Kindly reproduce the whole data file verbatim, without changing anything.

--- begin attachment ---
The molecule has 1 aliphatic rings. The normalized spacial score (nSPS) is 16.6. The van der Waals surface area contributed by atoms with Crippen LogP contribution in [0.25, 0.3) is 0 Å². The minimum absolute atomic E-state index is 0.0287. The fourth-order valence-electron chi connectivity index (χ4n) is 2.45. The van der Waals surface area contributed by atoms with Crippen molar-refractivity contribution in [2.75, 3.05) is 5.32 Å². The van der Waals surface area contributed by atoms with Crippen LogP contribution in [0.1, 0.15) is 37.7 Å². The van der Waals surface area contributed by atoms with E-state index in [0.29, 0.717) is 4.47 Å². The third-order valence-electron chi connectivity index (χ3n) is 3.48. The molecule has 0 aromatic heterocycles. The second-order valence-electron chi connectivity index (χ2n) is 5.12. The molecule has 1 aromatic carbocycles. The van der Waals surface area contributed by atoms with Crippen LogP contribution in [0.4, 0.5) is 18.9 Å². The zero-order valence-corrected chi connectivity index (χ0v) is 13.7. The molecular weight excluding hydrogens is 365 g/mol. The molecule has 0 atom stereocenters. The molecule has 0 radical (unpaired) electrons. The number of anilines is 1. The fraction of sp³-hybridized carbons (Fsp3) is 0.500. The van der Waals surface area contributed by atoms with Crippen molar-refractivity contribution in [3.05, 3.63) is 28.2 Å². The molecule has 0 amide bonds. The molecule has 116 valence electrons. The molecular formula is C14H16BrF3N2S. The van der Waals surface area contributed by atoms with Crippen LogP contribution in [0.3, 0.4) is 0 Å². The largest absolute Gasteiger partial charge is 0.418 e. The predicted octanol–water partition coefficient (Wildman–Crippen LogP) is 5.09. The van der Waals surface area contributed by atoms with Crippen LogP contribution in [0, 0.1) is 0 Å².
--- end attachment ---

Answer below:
The molecule has 1 aliphatic rings. The normalized spacial score (nSPS) is 16.6. The van der Waals surface area contributed by atoms with Crippen LogP contribution in [0.25, 0.3) is 0 Å². The minimum absolute atomic E-state index is 0.0287. The fourth-order valence-electron chi connectivity index (χ4n) is 2.45. The van der Waals surface area contributed by atoms with Crippen molar-refractivity contribution in [2.75, 3.05) is 5.32 Å². The van der Waals surface area contributed by atoms with Crippen LogP contribution in [0.1, 0.15) is 37.7 Å². The van der Waals surface area contributed by atoms with E-state index in [0.29, 0.717) is 4.47 Å². The third-order valence-electron chi connectivity index (χ3n) is 3.48. The molecule has 0 aromatic heterocycles. The second-order valence-electron chi connectivity index (χ2n) is 5.12. The molecule has 1 aromatic carbocycles. The van der Waals surface area contributed by atoms with Crippen LogP contribution in [0.4, 0.5) is 18.9 Å². The zero-order valence-corrected chi connectivity index (χ0v) is 13.7. The molecular weight excluding hydrogens is 365 g/mol. The molecule has 0 atom stereocenters. The molecule has 0 radical (unpaired) electrons. The number of anilines is 1. The fraction of sp³-hybridized carbons (Fsp3) is 0.500. The van der Waals surface area contributed by atoms with Crippen molar-refractivity contribution in [3.05, 3.63) is 28.2 Å². The molecule has 0 amide bonds. The molecule has 116 valence electrons. The molecular formula is C14H16BrF3N2S. The van der Waals surface area contributed by atoms with Crippen LogP contribution in [0.3, 0.4) is 0 Å². The largest absolute Gasteiger partial charge is 0.418 e. The predicted octanol–water partition coefficient (Wildman–Crippen LogP) is 5.09. The van der Waals surface area contributed by atoms with Crippen LogP contribution in [0, 0.1) is 0 Å².